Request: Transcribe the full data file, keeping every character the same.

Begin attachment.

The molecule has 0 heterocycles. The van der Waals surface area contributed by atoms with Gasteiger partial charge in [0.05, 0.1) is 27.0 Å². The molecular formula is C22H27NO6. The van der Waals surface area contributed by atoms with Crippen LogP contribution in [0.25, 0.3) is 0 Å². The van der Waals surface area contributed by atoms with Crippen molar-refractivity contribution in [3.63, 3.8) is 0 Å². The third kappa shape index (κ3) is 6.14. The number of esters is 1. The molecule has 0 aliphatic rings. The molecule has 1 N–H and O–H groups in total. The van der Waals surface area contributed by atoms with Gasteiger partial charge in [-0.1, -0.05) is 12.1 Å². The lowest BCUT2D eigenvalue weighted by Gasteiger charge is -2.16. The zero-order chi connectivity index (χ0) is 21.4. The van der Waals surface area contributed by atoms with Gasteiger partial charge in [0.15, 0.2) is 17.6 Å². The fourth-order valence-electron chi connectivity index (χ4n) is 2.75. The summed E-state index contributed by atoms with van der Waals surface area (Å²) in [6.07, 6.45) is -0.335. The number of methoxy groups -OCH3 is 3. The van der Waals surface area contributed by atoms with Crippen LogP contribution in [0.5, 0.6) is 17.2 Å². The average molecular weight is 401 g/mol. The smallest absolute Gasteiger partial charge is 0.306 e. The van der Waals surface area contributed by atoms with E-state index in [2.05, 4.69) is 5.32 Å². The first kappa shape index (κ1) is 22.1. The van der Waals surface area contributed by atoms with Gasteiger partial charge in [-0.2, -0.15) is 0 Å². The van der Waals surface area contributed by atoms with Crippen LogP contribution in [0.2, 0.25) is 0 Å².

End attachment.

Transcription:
The molecule has 0 heterocycles. The van der Waals surface area contributed by atoms with Gasteiger partial charge in [0.05, 0.1) is 27.0 Å². The molecular formula is C22H27NO6. The van der Waals surface area contributed by atoms with Crippen LogP contribution in [0.25, 0.3) is 0 Å². The van der Waals surface area contributed by atoms with Crippen molar-refractivity contribution in [3.63, 3.8) is 0 Å². The third kappa shape index (κ3) is 6.14. The number of esters is 1. The molecule has 0 aliphatic rings. The molecule has 1 N–H and O–H groups in total. The van der Waals surface area contributed by atoms with Gasteiger partial charge in [-0.1, -0.05) is 12.1 Å². The lowest BCUT2D eigenvalue weighted by Gasteiger charge is -2.16. The zero-order chi connectivity index (χ0) is 21.4. The van der Waals surface area contributed by atoms with Gasteiger partial charge in [0.15, 0.2) is 17.6 Å². The fourth-order valence-electron chi connectivity index (χ4n) is 2.75. The summed E-state index contributed by atoms with van der Waals surface area (Å²) in [6.07, 6.45) is -0.335. The number of methoxy groups -OCH3 is 3. The van der Waals surface area contributed by atoms with Crippen LogP contribution in [0.5, 0.6) is 17.2 Å². The average molecular weight is 401 g/mol. The smallest absolute Gasteiger partial charge is 0.306 e. The van der Waals surface area contributed by atoms with E-state index in [2.05, 4.69) is 5.32 Å². The first kappa shape index (κ1) is 22.1. The van der Waals surface area contributed by atoms with Gasteiger partial charge in [-0.2, -0.15) is 0 Å². The van der Waals surface area contributed by atoms with Crippen LogP contribution in [0.2, 0.25) is 0 Å².